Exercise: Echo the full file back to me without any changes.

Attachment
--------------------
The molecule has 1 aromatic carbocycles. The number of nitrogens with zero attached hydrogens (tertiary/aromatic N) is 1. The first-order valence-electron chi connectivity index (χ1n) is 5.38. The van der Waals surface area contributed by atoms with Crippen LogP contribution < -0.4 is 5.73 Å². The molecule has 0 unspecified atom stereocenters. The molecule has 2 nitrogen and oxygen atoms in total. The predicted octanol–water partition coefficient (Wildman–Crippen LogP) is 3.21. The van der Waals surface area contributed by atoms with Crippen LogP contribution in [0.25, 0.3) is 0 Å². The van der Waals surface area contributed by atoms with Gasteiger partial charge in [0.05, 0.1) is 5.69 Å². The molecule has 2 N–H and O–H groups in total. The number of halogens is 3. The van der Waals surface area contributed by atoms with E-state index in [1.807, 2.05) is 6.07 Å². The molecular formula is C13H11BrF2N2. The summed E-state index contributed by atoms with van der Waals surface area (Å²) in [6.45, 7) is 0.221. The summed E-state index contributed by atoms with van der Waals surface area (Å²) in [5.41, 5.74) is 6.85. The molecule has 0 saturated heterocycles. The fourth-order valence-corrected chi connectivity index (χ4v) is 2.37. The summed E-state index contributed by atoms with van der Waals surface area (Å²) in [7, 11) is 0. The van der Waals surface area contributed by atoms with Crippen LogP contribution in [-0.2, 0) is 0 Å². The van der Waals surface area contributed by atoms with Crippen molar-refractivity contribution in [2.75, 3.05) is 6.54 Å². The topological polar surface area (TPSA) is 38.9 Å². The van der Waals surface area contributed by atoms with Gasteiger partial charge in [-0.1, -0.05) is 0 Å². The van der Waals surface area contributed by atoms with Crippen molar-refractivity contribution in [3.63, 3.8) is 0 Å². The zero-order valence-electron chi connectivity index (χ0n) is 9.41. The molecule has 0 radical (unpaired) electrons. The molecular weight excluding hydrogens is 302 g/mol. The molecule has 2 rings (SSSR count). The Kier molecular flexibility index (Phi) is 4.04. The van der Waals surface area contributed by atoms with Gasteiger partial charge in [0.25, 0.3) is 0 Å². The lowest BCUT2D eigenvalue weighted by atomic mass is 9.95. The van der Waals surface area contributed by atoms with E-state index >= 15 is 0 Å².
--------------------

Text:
The molecule has 1 aromatic carbocycles. The number of nitrogens with zero attached hydrogens (tertiary/aromatic N) is 1. The first-order valence-electron chi connectivity index (χ1n) is 5.38. The van der Waals surface area contributed by atoms with Crippen LogP contribution < -0.4 is 5.73 Å². The molecule has 0 unspecified atom stereocenters. The molecule has 2 nitrogen and oxygen atoms in total. The predicted octanol–water partition coefficient (Wildman–Crippen LogP) is 3.21. The van der Waals surface area contributed by atoms with Crippen LogP contribution in [0.25, 0.3) is 0 Å². The van der Waals surface area contributed by atoms with Gasteiger partial charge in [0.05, 0.1) is 5.69 Å². The molecule has 2 N–H and O–H groups in total. The number of halogens is 3. The van der Waals surface area contributed by atoms with E-state index in [1.807, 2.05) is 6.07 Å². The molecular formula is C13H11BrF2N2. The summed E-state index contributed by atoms with van der Waals surface area (Å²) in [6.45, 7) is 0.221. The summed E-state index contributed by atoms with van der Waals surface area (Å²) in [5.41, 5.74) is 6.85. The molecule has 0 saturated heterocycles. The fourth-order valence-corrected chi connectivity index (χ4v) is 2.37. The summed E-state index contributed by atoms with van der Waals surface area (Å²) in [7, 11) is 0. The van der Waals surface area contributed by atoms with Crippen LogP contribution in [-0.2, 0) is 0 Å². The van der Waals surface area contributed by atoms with Crippen molar-refractivity contribution in [2.75, 3.05) is 6.54 Å². The topological polar surface area (TPSA) is 38.9 Å². The van der Waals surface area contributed by atoms with Gasteiger partial charge in [-0.1, -0.05) is 0 Å². The van der Waals surface area contributed by atoms with Crippen molar-refractivity contribution in [3.63, 3.8) is 0 Å². The zero-order valence-electron chi connectivity index (χ0n) is 9.41. The molecule has 0 radical (unpaired) electrons. The molecular weight excluding hydrogens is 302 g/mol. The molecule has 2 rings (SSSR count). The Kier molecular flexibility index (Phi) is 4.04. The van der Waals surface area contributed by atoms with Gasteiger partial charge in [0.25, 0.3) is 0 Å². The lowest BCUT2D eigenvalue weighted by atomic mass is 9.95. The van der Waals surface area contributed by atoms with E-state index >= 15 is 0 Å².